Protesters hurl petrol bombs in fresh HK clashes

A protester hides behind a shield during clashes with police outside Hong Kong Polytechnic University (PolyU) in Hong Kong, China Nov 17, 2019. REUTERS

A protester hides behind a shield during clashes with police outside Hong Kong Polytechnic University (PolyU) in Hong Kong, China Nov 17, 2019. REUTERS

Fresh violence erupted around a besieged Hong Kong university campus todayy morning as protesters braced for a possible final police push to clear them after fiery clashes overnight.

Huge fires lit up the night sky at Hong Kong Polytechnic University in Kowloon district hours earlier as protesters hurled petrol bombs and police fired volleys of tear gas to force them up onto the podium of the red-brick campus.

After a few quiet hours, police fired fresh rounds of teargas shortly after 10am. Activists hurled petrol bombs in return, igniting trees outside the campus.

Hours earlier, squads of Chinese soldiers dressed in shorts and T-shirts, some carrying red plastic buckets or brooms, emerged from their barracks in a rare public appearance to help residents clear debris blocking key roads.

Parts of the campus looked more like a fortress on Sunday morning, with barricades and black-clad protesters manning the ramparts with improvised weapons like bricks, crates of fire bombs, and bows and arrows at the ready.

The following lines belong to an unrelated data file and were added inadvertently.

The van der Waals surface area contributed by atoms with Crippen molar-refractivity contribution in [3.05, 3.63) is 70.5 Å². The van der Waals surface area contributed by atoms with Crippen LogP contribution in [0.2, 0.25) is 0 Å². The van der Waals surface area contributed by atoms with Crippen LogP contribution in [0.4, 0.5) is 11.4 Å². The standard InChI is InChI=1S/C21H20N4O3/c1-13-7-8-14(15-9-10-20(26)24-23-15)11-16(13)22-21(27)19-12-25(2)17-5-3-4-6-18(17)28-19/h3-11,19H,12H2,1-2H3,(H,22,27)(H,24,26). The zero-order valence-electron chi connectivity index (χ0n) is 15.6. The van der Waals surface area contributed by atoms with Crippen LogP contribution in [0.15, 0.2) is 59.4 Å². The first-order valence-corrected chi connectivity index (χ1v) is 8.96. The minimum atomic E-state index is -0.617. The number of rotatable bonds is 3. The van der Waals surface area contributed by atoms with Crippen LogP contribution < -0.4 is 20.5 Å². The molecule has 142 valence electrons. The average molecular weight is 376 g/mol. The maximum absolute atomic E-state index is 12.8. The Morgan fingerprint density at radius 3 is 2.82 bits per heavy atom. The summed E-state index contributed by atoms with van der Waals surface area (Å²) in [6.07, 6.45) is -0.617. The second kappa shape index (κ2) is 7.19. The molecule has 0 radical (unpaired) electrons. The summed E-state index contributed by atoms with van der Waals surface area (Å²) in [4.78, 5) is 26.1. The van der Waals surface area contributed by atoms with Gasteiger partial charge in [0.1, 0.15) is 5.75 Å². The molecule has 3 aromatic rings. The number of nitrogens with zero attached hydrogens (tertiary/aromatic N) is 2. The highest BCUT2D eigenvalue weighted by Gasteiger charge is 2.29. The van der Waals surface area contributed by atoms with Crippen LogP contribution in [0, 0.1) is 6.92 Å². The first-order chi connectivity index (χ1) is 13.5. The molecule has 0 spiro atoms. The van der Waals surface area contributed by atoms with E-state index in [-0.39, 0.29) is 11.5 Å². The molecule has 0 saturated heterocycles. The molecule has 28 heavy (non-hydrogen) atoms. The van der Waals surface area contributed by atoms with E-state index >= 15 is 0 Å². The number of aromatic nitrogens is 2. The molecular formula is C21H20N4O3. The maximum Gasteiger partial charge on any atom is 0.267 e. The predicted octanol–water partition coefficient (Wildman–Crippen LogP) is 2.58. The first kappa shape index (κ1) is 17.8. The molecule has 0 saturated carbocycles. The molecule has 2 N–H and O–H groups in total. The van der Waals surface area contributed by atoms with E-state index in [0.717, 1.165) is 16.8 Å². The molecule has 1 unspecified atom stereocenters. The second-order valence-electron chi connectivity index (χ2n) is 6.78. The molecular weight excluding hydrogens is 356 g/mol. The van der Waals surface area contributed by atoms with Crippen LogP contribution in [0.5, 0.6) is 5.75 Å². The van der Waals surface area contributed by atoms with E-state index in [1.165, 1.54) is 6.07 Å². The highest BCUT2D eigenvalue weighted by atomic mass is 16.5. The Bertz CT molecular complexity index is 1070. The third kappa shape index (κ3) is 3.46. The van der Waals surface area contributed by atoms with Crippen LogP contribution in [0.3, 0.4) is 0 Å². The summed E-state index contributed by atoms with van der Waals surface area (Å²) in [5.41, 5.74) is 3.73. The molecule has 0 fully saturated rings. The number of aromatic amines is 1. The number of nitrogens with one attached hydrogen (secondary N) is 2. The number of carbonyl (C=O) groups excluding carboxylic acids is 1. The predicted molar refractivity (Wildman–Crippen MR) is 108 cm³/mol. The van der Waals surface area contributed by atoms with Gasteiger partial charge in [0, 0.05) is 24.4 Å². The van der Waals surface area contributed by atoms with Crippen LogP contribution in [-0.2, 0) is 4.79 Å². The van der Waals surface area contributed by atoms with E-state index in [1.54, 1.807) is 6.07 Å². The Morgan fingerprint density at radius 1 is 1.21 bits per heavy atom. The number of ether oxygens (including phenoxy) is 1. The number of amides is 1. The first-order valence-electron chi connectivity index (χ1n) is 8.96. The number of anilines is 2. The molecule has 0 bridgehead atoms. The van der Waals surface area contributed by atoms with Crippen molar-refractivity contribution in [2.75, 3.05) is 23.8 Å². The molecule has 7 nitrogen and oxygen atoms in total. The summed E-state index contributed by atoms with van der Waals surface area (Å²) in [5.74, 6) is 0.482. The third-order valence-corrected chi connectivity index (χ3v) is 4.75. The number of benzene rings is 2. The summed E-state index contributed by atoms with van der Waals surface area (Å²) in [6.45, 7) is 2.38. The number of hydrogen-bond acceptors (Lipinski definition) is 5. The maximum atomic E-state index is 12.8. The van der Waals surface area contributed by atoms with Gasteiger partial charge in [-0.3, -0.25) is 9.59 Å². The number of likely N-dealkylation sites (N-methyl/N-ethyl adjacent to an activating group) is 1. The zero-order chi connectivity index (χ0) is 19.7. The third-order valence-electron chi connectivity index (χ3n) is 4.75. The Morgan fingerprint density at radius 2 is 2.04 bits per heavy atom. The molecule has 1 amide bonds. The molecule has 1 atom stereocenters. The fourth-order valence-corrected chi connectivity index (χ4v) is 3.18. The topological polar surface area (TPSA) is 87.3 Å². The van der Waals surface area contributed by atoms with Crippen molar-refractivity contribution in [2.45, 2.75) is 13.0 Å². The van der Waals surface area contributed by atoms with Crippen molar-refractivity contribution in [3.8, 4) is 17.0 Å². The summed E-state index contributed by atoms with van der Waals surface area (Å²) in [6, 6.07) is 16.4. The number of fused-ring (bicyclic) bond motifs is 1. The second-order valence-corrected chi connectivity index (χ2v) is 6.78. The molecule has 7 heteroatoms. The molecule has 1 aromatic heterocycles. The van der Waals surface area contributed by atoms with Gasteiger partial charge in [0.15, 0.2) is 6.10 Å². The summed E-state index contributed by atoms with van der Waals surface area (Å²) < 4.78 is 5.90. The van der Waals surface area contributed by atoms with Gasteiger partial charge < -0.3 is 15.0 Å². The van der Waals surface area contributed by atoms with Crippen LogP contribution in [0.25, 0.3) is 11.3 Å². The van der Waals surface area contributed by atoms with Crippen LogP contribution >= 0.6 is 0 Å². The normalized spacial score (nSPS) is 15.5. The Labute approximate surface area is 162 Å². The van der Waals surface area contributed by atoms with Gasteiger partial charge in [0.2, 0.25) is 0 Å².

"We don’t want to attack the police, we just want to safeguard our campus....and we want to safeguard Hong Kong," said Chan, 20, a year-three student at the university who did not want to provide her full name.

The campus is the last of five universities to be occupied, with activists using it as a base to continue to block the city's central cross-harbour road tunnel.

The presence of China's People's Liberation Army (PLA) soldiers on the streets, even to help clean up, could stoke further controversy over Hong Kong's autonomous status at a time many fear Beijing is tightening its grip on the city.

Hong Kong did not request assistance from the PLA and the military initiated the operation as a "voluntary community activity", a spokesman for the city's government said.

Pro-democracy lawmakers condemned the PLA's actions in a joint statement, warning that under the city's Garrison Law the military must not interfere in local affairs unless it was asked by the government to help with disaster relief or public order, government-funded broadcaster RTHK reported.

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